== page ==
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What if we gave up the idea that you’re either healthy or sick?

Dr. Laurie on how this would change our lives.

Lately I have been reading a book by a Harvard researcher, CounterClockwise: Mindful health and the Power of Possibility. Dr. Ellen Langer studies aging, and how our beliefs about aging contribute to the physical experiences we attribute to aging – vision loss, stiffness, memory fuzziness among others.

One aspect of her work has caught my attention as I think of my patients and the CreakyJoints community – the effect of variability. Dr. Langer contrasts the tension between stability and variability. She notes that as humans we crave things being stable and unchanging. Once we get to a certain state we don’t want it to be different. This is as true with our health as with our finances. We don’t like or welcome constant change. Another consequence of this preference for stable states is that we tend to judge ourselves and others by stable categories. You are either sick or well.  You are young or old. Rich or poor. You have RA or you don’t. These categories work for research studies, but they don’t translate as well in real life.

 Dr. Langer demonstrates in her studies that thinking of one’s self in categories has a detrimental effect on overall health.

She writes, “Consider what life would be like if we gave up the idea of healthy or  sick – zero minus one – and replaced it with the idea of multiple continua. One minute, for example, we might score 60% on one health dimension, 30 % on another and perhaps 85% on yet a third. How would that change our lived experience? First, we could still feel empowered because we would recognize that much of our body is still working just fine. Second, it is easier to try to “fix” a smaller problem (60 percent healthy) than a big one ( 100 percent sick). Third we would have many more people to whom we might compare ourselves and thereby potentially find more solutions to our health. If you have only 30 percent of the problem and have found a solution, maybe it could work for me at 60 percent. That’s a lot easier to imagine than in the all-or-none world in which we currently find ourselves.” ( p.79-80).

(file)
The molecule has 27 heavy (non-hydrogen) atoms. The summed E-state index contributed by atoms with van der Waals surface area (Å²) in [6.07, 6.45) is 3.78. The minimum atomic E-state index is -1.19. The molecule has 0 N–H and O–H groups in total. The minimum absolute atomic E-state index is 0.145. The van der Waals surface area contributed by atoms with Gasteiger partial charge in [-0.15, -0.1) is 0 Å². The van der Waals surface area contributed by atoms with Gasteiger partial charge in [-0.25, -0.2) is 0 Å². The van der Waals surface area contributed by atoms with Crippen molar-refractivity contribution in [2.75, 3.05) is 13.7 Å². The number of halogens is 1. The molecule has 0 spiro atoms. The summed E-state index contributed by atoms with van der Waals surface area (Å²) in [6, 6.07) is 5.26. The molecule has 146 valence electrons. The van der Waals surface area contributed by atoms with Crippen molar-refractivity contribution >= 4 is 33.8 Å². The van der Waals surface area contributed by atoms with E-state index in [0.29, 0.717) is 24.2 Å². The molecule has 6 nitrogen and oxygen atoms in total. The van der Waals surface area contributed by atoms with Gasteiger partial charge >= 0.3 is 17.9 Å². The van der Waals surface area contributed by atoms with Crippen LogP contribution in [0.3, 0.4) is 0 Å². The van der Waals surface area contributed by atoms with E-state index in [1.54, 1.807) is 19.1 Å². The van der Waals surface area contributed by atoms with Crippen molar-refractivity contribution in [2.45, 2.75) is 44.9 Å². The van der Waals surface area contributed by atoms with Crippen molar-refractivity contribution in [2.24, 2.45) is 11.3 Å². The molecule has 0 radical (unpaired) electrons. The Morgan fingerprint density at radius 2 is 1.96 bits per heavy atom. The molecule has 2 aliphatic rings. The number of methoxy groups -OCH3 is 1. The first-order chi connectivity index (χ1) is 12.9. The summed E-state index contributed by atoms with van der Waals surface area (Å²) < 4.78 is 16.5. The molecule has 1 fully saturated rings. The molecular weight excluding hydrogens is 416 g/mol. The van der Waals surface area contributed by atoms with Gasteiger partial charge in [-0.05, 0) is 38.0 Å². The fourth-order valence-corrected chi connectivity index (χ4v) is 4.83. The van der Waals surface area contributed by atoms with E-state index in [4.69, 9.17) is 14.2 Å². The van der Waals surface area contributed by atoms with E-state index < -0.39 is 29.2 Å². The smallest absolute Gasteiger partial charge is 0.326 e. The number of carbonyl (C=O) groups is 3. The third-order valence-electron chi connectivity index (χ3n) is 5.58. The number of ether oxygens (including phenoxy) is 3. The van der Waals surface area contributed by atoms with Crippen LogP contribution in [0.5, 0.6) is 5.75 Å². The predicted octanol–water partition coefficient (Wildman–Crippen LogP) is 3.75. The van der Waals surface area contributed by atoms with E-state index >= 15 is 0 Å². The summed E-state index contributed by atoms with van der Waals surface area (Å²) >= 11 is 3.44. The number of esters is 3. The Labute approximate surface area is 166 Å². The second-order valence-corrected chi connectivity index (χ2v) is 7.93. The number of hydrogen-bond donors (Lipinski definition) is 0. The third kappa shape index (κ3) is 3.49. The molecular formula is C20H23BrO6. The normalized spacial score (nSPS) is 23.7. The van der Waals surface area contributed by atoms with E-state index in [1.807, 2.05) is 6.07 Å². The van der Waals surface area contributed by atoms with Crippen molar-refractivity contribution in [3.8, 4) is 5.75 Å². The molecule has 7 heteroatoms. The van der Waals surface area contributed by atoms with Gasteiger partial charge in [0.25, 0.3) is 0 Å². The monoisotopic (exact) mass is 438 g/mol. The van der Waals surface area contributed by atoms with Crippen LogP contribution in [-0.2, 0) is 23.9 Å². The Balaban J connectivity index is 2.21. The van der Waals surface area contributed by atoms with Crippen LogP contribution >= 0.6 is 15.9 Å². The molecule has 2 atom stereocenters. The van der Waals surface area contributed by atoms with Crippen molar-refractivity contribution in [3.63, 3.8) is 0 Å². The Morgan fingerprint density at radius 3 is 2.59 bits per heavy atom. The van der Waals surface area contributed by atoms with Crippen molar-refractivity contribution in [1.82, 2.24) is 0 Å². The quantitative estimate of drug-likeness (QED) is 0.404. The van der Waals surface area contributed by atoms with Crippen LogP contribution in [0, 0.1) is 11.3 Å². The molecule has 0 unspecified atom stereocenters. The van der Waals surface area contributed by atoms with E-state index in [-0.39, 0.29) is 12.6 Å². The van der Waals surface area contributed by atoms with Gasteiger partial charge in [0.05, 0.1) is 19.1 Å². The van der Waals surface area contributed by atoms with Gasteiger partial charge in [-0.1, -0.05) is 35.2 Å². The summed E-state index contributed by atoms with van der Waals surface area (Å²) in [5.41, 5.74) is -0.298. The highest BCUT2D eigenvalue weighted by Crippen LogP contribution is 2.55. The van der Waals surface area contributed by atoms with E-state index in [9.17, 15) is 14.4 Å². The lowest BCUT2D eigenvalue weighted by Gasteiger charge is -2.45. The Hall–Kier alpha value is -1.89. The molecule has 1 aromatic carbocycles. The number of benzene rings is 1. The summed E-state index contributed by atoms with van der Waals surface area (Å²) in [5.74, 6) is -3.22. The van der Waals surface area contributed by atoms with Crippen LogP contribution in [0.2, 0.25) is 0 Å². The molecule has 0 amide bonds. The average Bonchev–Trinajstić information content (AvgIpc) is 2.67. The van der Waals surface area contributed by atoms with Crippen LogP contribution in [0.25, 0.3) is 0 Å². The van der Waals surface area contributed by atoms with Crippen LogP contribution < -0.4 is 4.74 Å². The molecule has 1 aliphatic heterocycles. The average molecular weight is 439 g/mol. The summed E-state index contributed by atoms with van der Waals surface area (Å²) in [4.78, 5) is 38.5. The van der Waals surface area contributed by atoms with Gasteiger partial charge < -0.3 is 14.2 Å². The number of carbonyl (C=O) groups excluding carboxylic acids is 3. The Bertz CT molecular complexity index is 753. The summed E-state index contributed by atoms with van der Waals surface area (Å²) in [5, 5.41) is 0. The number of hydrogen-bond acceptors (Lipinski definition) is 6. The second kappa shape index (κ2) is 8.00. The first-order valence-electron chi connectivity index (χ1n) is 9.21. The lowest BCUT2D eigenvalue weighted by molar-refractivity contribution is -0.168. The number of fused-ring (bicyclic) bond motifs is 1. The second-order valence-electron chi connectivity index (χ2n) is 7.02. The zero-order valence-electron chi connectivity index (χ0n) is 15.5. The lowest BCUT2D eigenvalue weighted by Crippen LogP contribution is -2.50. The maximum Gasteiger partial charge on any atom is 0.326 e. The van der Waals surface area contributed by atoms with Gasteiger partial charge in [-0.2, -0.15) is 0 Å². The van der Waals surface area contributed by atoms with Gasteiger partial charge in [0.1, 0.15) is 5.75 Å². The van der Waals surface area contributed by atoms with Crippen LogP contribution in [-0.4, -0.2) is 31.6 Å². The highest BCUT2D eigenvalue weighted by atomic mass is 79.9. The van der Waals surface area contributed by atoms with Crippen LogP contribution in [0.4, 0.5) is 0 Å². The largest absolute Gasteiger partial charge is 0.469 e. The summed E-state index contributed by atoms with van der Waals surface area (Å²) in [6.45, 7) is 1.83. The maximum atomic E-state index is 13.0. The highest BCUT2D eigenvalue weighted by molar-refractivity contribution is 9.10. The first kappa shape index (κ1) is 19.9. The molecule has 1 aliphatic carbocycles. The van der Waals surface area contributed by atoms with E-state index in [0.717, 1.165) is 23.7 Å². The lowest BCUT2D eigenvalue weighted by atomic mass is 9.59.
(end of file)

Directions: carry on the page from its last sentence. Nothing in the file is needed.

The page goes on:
A continuum of health dimensions instead of all-or-none. What would you like to pay attention to in your own health evaluation?

Dr. Langer stresses a mindful attention to our own bodies and their particular symptoms, strengths and reactions. She advocates paying mindful attention to how we feel – and trusting our own feelings, noticing our well-functioning body parts as well as the more problematic ones, and factoring that into an ongoing assessment.

Then your experience of your illness won’t look like mine – and may not look like anyone else’s. My description of my body won’t look like another’s – and in that variability is our strength and potential.

In the next weeks I will write more about how she suggests we practice this mindful attention, and how we might apply it to the life of living with chronic illness. If you run across her book, take a look and let me know what you think and how it applies to your life.

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